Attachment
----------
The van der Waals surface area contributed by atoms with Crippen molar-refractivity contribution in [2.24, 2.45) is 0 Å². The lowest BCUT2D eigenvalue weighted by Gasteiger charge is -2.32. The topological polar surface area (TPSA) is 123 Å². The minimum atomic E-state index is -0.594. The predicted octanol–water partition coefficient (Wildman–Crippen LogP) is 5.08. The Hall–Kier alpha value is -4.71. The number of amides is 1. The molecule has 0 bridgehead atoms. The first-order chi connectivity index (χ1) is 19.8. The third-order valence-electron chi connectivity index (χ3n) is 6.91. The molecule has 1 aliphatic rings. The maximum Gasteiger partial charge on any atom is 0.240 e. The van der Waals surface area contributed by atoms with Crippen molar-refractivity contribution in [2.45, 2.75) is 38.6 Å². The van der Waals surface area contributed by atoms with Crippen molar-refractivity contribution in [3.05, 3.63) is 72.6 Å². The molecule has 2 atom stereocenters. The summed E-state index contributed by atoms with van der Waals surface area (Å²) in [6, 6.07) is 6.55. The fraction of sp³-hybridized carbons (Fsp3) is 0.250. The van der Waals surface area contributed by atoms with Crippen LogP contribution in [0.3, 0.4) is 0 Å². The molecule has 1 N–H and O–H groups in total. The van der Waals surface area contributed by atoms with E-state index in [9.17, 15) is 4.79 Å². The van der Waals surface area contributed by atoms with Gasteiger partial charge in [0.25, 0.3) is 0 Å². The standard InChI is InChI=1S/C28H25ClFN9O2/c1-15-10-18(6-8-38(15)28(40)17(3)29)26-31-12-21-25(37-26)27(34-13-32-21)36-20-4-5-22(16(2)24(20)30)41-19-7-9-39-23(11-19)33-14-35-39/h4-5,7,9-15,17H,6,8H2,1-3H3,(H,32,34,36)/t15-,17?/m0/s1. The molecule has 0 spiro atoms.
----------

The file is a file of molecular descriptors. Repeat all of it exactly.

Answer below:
The van der Waals surface area contributed by atoms with Crippen molar-refractivity contribution in [2.24, 2.45) is 0 Å². The lowest BCUT2D eigenvalue weighted by Gasteiger charge is -2.32. The topological polar surface area (TPSA) is 123 Å². The minimum atomic E-state index is -0.594. The predicted octanol–water partition coefficient (Wildman–Crippen LogP) is 5.08. The Hall–Kier alpha value is -4.71. The number of amides is 1. The molecule has 0 bridgehead atoms. The first-order chi connectivity index (χ1) is 19.8. The third-order valence-electron chi connectivity index (χ3n) is 6.91. The molecule has 1 aliphatic rings. The maximum Gasteiger partial charge on any atom is 0.240 e. The van der Waals surface area contributed by atoms with Crippen molar-refractivity contribution in [2.45, 2.75) is 38.6 Å². The van der Waals surface area contributed by atoms with Crippen molar-refractivity contribution in [3.05, 3.63) is 72.6 Å². The molecule has 2 atom stereocenters. The summed E-state index contributed by atoms with van der Waals surface area (Å²) in [6, 6.07) is 6.55. The fraction of sp³-hybridized carbons (Fsp3) is 0.250. The van der Waals surface area contributed by atoms with Crippen LogP contribution in [0.3, 0.4) is 0 Å². The molecule has 1 N–H and O–H groups in total. The van der Waals surface area contributed by atoms with E-state index in [9.17, 15) is 4.79 Å². The van der Waals surface area contributed by atoms with Gasteiger partial charge in [0.25, 0.3) is 0 Å². The standard InChI is InChI=1S/C28H25ClFN9O2/c1-15-10-18(6-8-38(15)28(40)17(3)29)26-31-12-21-25(37-26)27(34-13-32-21)36-20-4-5-22(16(2)24(20)30)41-19-7-9-39-23(11-19)33-14-35-39/h4-5,7,9-15,17H,6,8H2,1-3H3,(H,32,34,36)/t15-,17?/m0/s1. The molecule has 0 spiro atoms.